In his TV appearance, Filip kept repeating that it’s all just a competition struggle “between two or three companies”, without offering an explanation of how would several Czech intelligence agencies get involved in such a seemingly mundane affair. Appearing not entirely sober, he dismissed the other participant in the program, an MP for the Czech Pirate Party, as a “neoliberal anarchist”.
But truly legendary has become his interview on the Czech Radio. Explaining how he became involved in an IT security matter, Filip declared that the issue was in fact so simple, that “even a country lawyer like himself can understand it”. Then he went on to clarify that Huawei only produced hardware (or “iron”, as he put it) and therefore cannot possibly present a security risk. To make sure that everybody understands, he elaborated in a passage that instantly went viral on social media:
The irons are for instance transmitters or big servers, where it is saved. Papers, that’s the software, that does not have to be related to Huawei, that we can create ourselves.
An examination of the value of this argument from a legal or computer-science perspective exceeds the remit of this post; suffice it to say that the Czech intelligence warning against the use of Huawei and ZTE equipment in critical infrastructure explicitly referred to both software and hardware.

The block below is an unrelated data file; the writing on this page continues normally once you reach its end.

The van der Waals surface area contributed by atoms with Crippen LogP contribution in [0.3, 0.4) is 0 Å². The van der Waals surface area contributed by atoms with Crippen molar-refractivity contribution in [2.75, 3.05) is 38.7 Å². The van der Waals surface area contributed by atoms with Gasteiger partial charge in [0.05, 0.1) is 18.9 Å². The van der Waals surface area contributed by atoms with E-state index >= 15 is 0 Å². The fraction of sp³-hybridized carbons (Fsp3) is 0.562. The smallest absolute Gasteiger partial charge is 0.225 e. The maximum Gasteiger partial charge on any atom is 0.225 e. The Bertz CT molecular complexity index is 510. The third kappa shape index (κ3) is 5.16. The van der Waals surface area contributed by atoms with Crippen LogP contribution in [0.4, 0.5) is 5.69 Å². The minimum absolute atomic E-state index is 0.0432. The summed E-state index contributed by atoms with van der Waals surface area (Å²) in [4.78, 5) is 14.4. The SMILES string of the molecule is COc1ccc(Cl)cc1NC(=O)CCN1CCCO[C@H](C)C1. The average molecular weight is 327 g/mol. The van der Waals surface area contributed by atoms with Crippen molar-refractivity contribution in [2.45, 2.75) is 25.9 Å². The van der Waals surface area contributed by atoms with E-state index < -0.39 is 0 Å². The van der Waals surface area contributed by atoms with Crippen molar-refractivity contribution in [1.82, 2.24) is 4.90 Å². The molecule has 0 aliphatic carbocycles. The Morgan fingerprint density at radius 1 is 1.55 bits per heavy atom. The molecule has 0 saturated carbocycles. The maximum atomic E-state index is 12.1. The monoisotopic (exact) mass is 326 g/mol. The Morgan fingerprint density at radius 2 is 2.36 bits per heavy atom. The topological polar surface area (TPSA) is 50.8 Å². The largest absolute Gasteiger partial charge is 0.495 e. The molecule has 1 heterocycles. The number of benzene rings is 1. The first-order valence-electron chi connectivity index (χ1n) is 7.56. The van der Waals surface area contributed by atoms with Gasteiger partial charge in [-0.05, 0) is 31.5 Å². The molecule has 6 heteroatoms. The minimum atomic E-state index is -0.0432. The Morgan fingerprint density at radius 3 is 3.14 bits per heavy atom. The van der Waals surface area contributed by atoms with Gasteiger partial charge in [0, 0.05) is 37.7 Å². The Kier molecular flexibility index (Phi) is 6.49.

Now, does liaison work work?
As previously noted,
In Central and Eastern Europe (CEE), managed by the same ILD bureau as the post-Soviet space, old Communist ties still survive to some extent and provide a basis for the rightward growth of ‘friendly contacts’. The ILD’s favourite interlocutor in the Czech Republic is the Communist Party of Bohemia and Moravia (KSČM, Komunistická strana Čech a Moravy). Last year, the Party’s current Chairman, Vojtěch Filip, listed as an agent under the cover name “Falmer” in Communist-era Secret Police (StB) files, even posed for a picture with ILD head Song Tao 宋涛 for a promotional calendar distributed by the PRC embassy in Prague that highlighted major achievements in the newfound Sino-Czech Friendship.
It remains to be seen whether the peculiar arguments of such ILD partners as Vojtěch “Falmer” Filip will manage to convince many Czechs and Poles to support Huawei against their intelligence services. Regardless, the incident illustrates the importance of United Front, liaison and ‘friendly contact’ work as tools of CCP foreign policy.